Honestly, as an adult, one of the reasons I enjoy reading nonfiction children's books is not only because I can usually read them pretty quickly, but also because I learn something new almost every time, especially when I read books around historical events. When I read these types of books with or recommend them to my own kids, they usually spark some questions or conversation. I welcome these conversations, because it lets me know they're thinking while reading (or while listening to me read). Plus, I know reading nonfiction helps them make sense of the world around them and that learning about history can help them understand the present. Recently, I've read a couple of nonfiction books for children that you'll probably need to be ready to have conversations with your kiddos about if they read them.
First up, a 2019 National Book Award finalist book, 1919: The Year that Changed America, by Martin W. Sandler. Sandler divides this book into major events that happened during 1919, including the women's suffrage movement, racial unrest called Red Summer and the Black Sox baseball scandal, to name a few. The book had me from the first chapter, which was about the Great Molasses Flood of 1919, an event that I knew nothing about.
It is written in a format that is entertaining, as well as easy to understand, given the topics covered. It also has photos of primary sources throughout the book, which breaks up the text and helps give context to these events. Sandler also attempts to connect the events of 1919 to the present day. If you have a child who enjoyed books like those in the I Survived series, or just nonfiction in general, this might be their next great read. You just need to be ready to possibly have an odd conversation about why molasses was flowing through the city of Boston. I would recommend this book for kids in middle school and above.
My next historically focused nonfiction recommendation is a picture book, Unspeakable: The Tulsa Race Massacre, written by Carole Boston Weatherford and illustrated by Floyd Cooper. This book takes the reader through the massacre of 1921, starting with the development of the Black neighborhood of Greenwood, and then the incident that precipitated the massacre. This can be a sensitive topic, but the language is simple enough for children to understand without reducing the gravity of the situation. Additionally, the illustrations in this book are beautiful and add so much context to the retelling of the event. As you can find with many nonfiction books, there is wonderful additional information at the end of the book, where the author even gives updates about Tulsa in the present day.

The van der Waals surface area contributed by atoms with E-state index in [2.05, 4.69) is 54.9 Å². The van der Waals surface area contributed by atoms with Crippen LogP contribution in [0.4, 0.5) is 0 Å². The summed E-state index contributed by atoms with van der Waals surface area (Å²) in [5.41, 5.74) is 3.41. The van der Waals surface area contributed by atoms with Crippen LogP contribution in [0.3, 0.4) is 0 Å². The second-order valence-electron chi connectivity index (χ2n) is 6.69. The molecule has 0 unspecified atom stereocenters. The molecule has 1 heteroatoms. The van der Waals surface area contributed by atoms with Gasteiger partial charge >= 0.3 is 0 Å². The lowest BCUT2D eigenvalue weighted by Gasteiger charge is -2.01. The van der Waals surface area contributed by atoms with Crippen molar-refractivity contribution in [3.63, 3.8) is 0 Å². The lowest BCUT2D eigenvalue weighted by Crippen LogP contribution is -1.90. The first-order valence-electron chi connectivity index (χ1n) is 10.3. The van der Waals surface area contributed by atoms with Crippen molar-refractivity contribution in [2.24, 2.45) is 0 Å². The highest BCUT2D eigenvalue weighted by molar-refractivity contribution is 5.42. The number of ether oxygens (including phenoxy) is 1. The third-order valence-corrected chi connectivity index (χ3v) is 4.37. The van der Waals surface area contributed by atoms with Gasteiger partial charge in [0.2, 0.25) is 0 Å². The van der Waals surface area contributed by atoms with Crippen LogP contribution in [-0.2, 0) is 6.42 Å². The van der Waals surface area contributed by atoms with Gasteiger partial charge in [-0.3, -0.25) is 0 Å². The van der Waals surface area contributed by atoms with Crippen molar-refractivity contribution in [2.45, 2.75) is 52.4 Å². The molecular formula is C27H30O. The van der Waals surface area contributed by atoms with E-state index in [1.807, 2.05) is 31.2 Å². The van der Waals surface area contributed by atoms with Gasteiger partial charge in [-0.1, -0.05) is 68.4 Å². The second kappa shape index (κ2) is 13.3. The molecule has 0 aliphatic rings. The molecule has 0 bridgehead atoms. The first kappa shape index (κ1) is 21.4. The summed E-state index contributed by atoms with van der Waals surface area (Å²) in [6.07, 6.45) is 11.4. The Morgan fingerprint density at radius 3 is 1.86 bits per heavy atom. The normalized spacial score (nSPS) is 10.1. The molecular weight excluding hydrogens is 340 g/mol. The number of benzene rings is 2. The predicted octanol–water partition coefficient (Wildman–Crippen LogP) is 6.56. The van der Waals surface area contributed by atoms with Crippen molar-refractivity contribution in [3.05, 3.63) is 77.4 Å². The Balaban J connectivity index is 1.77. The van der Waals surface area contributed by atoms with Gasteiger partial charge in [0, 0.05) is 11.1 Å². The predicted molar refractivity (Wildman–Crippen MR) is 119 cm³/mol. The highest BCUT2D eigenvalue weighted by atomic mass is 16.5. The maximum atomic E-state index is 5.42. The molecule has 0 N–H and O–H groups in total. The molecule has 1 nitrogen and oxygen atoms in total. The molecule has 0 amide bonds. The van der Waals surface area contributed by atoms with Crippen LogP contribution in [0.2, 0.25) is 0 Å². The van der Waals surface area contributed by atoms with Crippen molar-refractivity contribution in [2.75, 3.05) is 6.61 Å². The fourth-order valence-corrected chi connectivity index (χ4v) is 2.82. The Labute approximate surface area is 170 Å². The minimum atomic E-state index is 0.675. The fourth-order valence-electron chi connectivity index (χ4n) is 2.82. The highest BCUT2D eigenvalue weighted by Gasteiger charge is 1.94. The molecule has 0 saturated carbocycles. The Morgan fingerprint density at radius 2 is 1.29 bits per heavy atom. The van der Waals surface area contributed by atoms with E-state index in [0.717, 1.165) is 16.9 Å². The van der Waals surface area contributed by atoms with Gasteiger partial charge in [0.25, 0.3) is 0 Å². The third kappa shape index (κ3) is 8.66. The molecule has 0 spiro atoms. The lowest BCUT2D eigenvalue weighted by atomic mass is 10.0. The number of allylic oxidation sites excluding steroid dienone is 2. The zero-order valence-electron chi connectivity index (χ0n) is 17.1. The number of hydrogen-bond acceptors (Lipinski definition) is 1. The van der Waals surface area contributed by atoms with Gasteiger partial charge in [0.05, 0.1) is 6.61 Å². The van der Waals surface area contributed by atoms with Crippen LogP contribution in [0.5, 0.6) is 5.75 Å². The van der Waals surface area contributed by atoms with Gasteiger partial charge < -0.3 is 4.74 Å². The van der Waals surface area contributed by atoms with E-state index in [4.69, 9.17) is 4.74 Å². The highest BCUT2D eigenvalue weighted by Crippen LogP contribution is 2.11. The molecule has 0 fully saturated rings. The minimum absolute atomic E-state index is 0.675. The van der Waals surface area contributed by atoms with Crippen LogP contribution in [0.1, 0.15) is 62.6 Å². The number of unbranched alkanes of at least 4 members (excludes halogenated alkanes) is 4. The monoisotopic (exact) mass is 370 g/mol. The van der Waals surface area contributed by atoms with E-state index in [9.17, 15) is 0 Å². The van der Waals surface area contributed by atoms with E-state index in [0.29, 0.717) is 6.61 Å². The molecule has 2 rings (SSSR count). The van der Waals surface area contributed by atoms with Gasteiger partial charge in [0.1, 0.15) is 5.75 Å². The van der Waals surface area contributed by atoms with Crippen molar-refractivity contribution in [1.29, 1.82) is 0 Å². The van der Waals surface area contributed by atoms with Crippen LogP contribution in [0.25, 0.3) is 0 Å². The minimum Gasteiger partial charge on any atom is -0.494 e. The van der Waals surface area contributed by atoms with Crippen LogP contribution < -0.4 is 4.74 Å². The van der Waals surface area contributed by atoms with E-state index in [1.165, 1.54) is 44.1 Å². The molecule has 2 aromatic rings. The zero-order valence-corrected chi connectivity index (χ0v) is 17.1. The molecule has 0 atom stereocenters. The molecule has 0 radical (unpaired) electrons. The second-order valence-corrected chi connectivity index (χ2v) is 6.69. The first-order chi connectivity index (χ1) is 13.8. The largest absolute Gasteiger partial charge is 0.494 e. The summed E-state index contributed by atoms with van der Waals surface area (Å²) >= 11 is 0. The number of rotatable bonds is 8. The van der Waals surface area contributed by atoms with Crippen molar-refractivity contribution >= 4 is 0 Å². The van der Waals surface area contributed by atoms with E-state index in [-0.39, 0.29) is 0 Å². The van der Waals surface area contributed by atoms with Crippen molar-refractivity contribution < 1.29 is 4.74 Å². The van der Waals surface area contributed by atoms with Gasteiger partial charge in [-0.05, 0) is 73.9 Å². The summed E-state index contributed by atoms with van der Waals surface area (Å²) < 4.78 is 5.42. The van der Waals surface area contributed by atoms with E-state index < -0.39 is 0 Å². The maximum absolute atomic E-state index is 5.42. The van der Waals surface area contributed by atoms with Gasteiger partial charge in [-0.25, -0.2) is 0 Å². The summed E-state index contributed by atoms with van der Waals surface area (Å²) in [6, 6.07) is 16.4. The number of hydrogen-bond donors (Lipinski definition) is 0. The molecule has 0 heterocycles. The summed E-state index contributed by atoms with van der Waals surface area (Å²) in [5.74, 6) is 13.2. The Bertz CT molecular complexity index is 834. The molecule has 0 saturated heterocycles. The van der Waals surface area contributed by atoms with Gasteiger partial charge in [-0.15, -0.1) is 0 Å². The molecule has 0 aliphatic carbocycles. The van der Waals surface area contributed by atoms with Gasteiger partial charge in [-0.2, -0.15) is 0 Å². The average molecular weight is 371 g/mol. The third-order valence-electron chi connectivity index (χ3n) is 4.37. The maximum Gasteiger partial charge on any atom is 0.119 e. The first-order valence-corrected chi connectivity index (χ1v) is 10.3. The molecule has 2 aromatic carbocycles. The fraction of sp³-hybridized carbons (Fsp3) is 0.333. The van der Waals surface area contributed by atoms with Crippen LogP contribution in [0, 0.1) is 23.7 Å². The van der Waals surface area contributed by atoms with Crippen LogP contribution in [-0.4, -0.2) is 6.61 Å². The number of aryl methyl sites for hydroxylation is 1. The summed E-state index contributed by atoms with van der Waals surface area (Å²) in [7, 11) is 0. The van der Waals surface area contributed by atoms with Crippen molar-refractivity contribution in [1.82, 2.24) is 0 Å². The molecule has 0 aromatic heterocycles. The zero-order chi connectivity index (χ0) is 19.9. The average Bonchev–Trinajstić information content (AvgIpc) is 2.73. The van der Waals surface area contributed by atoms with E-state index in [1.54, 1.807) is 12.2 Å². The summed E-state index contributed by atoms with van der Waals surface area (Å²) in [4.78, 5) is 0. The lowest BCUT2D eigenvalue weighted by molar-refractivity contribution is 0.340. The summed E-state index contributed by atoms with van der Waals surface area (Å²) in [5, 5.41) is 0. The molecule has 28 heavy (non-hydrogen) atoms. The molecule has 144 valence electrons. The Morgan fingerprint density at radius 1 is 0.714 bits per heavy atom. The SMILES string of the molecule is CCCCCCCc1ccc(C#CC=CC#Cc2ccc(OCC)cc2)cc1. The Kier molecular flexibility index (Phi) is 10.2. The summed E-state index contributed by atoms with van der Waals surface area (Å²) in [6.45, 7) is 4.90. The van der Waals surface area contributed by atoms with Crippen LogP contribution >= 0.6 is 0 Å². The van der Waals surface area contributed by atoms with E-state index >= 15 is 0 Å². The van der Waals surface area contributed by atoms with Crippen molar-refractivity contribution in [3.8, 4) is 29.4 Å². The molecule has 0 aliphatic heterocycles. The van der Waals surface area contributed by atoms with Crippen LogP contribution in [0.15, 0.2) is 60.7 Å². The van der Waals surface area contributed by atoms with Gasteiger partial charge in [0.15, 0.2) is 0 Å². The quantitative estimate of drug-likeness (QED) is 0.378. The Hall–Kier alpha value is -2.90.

Although this is a picture book, it does cover a heavier topic, so until your elementary child has some background on this event, I would not recommend they read it independently until fourth or fifth grade. However, it is a great book to read with your child, especially if the Tulsa Race Massacre is a new event to you as well.
Nonfiction books for children have come a long way, even from 10 or 15 years ago. They are much more engaging in both their presentation and the topics they cover. I often appreciate reading these books for my own enjoyment. At any rate, if you haven't already, I highly recommend introducing some nonfiction books into your child's reading life.
Deana Metzke is literacy coach at a Springfield elementary school and mom of two. For more children's book recommendations, follow her on Twitter @DMetzke or visit her blog at http://raisingreaders.site.